Written by the TreasureGuide for the exclusive use of treasurebeachesreport.blogspot.com.
You undoubtedly already know that this is the 300th anniversary of the 1715 Fleet disaster, but did you know that this is the 100th anniversary of a world-famous land-based discovery made within the boundaries of Indian River County?
In 1915 human bones associated with mammal fossils from the Pleistocene were found in the banks of a canal. Some think those bones, along with other finds at the same site, show that humans were in Florida much earlier than previously thought possible.
Here is one paragraph from the Old Vero Ice Age Sites Committee web site.
Today, the conventional view has it that humans began the trek, on foot or by boat, to North America around 10,000 to 15,000 years ago. This is in part due to the Old Vero Man Site finds. Newer DNA testing is even suggesting a much earlier migration by at least another 10,000 years. This would easily allow for humans in Florida 14,000 years ago. However the controversy on how old the "Vero Man" was does remain. Carbon dating, as a technology, was not available before the 1950’s. The original bones are listed as missing in 1945 while in transit from the Florida Geological Survey in Tallahassee to the Smithsonian Institution in Washington, D.C. We need new artifacts to test.
So the conventional view is that the indigenous populations are of European descent too. They just beat Columbus by thousands of years.
It seems that the government has a long history of losing important artifacts.
You can visit the Old Vero Ice Age Sites Committee web site by using the following link.
Ales Hrdlicka authored a paper that was published as Bulletin 66 of the Smithsonian Institution Bureau of American Ethnology. The title is Recent Discoveries Attributed to Early Man in America. It was published in 1918.
Below is another illustration from the bulletin.
This is not the only illustration showing the stratigraphy of the site and the location of various finds.
Notice how the several bones were discovered on the boundary between the second and third layer. It is not unusual to make finds on the beach that are on top of a lower layer. There are similarities between layers found at inland sites and on a beach. The main difference is that the top layers on a beach are displaced much more frequently.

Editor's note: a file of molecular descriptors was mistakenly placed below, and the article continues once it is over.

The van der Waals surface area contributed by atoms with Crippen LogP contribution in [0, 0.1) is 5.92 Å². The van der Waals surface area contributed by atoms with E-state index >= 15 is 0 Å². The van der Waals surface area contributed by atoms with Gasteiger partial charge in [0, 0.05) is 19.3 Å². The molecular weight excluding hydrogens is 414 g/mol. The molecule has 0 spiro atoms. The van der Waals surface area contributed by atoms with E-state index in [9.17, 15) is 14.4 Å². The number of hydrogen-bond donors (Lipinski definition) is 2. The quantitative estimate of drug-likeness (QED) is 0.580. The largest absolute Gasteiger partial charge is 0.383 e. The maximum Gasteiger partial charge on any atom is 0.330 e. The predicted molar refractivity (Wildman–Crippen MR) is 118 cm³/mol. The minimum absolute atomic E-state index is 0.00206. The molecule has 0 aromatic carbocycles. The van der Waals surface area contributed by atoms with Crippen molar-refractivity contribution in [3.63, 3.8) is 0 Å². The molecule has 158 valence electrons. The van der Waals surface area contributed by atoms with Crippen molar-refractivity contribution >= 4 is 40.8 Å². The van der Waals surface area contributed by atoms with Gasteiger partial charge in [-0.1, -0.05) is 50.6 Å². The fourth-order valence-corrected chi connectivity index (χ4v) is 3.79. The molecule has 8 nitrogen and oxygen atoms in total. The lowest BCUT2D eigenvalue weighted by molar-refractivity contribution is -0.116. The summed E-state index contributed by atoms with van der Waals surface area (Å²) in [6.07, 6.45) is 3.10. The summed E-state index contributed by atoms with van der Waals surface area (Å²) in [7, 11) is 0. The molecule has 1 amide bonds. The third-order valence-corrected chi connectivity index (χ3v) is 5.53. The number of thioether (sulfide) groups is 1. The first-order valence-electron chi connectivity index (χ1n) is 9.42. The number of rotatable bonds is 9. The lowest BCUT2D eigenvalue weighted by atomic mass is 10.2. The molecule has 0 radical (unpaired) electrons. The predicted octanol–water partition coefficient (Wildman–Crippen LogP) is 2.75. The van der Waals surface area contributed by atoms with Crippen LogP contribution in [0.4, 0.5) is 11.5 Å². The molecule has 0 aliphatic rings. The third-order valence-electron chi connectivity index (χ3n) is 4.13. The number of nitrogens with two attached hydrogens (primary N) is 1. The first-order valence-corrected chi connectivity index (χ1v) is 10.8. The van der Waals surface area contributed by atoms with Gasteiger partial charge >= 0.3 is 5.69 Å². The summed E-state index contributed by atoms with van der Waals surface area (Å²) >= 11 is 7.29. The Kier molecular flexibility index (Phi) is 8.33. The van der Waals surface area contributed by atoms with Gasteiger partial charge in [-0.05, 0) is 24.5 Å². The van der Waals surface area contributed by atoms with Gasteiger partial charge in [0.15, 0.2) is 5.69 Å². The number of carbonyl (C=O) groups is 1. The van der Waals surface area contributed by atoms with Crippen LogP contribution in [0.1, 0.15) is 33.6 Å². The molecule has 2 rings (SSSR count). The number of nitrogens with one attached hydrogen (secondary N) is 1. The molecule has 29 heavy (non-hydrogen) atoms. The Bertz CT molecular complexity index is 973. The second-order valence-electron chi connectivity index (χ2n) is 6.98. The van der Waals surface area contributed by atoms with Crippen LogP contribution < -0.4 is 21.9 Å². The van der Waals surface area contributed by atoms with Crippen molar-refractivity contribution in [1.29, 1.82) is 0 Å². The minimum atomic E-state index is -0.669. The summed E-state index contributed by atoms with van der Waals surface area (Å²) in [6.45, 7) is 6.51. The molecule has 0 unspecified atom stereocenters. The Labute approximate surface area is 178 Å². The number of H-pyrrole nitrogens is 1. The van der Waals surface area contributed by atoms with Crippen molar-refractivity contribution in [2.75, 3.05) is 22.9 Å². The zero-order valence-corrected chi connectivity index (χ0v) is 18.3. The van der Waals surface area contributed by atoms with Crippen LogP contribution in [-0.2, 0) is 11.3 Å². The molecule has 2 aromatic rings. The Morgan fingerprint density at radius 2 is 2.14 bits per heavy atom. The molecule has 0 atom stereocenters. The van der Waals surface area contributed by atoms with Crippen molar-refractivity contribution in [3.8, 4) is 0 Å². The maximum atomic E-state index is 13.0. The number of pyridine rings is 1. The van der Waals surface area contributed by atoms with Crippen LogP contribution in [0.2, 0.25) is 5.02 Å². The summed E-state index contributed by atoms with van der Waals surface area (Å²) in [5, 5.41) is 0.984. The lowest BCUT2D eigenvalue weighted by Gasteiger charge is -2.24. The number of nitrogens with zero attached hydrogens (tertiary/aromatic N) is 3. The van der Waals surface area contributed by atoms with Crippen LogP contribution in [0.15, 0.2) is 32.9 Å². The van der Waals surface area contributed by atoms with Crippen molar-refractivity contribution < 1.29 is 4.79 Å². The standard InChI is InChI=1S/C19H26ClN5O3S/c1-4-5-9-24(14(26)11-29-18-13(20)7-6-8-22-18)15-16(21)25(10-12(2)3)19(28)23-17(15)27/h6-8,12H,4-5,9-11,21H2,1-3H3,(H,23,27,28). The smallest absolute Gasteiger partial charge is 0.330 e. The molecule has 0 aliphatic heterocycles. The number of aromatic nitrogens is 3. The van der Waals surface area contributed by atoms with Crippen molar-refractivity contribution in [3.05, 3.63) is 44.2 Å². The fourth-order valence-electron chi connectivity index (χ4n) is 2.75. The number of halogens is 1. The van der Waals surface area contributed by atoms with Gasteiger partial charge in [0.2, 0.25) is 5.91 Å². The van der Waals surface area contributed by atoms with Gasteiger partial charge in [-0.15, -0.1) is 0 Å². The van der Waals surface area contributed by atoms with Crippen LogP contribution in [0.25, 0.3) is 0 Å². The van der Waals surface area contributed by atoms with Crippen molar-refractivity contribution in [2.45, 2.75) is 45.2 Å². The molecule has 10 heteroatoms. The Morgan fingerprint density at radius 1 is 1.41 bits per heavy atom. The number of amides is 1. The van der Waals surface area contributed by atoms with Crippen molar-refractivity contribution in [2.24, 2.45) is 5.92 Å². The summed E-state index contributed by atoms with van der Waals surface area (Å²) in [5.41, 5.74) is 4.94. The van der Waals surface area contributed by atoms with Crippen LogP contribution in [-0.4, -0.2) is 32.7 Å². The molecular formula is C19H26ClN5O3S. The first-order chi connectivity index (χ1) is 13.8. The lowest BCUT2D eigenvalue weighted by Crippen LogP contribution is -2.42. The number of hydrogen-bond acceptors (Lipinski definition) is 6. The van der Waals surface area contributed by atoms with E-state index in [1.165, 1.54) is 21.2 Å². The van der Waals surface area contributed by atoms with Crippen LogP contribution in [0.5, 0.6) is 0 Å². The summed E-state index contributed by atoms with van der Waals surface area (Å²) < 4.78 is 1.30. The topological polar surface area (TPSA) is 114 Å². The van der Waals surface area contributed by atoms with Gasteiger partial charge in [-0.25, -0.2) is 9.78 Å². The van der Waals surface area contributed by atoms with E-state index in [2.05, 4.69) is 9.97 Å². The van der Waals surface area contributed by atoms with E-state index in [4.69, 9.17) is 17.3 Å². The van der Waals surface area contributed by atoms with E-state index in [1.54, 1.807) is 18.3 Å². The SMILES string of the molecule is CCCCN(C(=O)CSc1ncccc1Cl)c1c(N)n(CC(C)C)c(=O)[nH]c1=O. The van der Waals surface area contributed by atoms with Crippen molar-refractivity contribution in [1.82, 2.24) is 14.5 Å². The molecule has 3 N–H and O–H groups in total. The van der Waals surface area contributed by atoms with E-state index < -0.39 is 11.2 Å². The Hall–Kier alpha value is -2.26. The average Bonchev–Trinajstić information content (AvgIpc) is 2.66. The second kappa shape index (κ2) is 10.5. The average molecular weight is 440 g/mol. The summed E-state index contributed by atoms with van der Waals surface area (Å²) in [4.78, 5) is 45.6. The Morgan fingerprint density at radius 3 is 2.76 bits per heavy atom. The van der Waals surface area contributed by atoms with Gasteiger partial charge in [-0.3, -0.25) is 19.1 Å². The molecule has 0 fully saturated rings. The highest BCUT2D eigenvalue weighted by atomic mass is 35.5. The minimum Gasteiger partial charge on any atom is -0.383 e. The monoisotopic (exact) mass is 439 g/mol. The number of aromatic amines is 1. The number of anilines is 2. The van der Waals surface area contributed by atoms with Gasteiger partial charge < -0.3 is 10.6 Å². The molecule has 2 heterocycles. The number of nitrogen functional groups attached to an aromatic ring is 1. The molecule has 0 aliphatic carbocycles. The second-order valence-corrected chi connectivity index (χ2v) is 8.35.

The mystery of Vero Man is yet to be resolved to the satisfaction of many. Evidence is being collected and you can be a part of the project. Volunteer opportunities will be available in 2016. You can also tour the site or visit displays. You can learn more about that at the OVIAC web site.
You can read the entire Smithsonian Bulletin 66 online. Only part of it concerns the Vero site, but I think you'll find it very interesting.
It can be found through books.google.com.
Columbus is a controversial figure to some. With Columbus day coming tomorrow, below is an excerpt from an article that you might want to read.
I believe that there are two keys to understanding Columbus: his Catholic faith and his courage. Columbus lived in a religious age, but even in his time he was noted for the fervor of his faith. Masses, penances, pilgrimages, retreats, the reading of the Bible, all the aspects of devotion that the Catholic faith offered, Columbus engaged in these things all of his life. Any ship he commanded was scrupulous in religious observances, with the Salve Regina being chanted by the crew each evening at Vespers. As his son Ferdinand noted: “He was so strict in matters of religion that for fasting and saying prayers he might have been taken for a member of a religious order.”
Here is the link.
On the Treasure Coast we're supposed to have a few days of one-foot surf. Then out about a week in the future, the prediction is for up to nine feet.
I'd give that about a 1 percent chance of actually happening, but it would be nice to get a big surf like that, especially if we could get some north/northeast winds at the same time.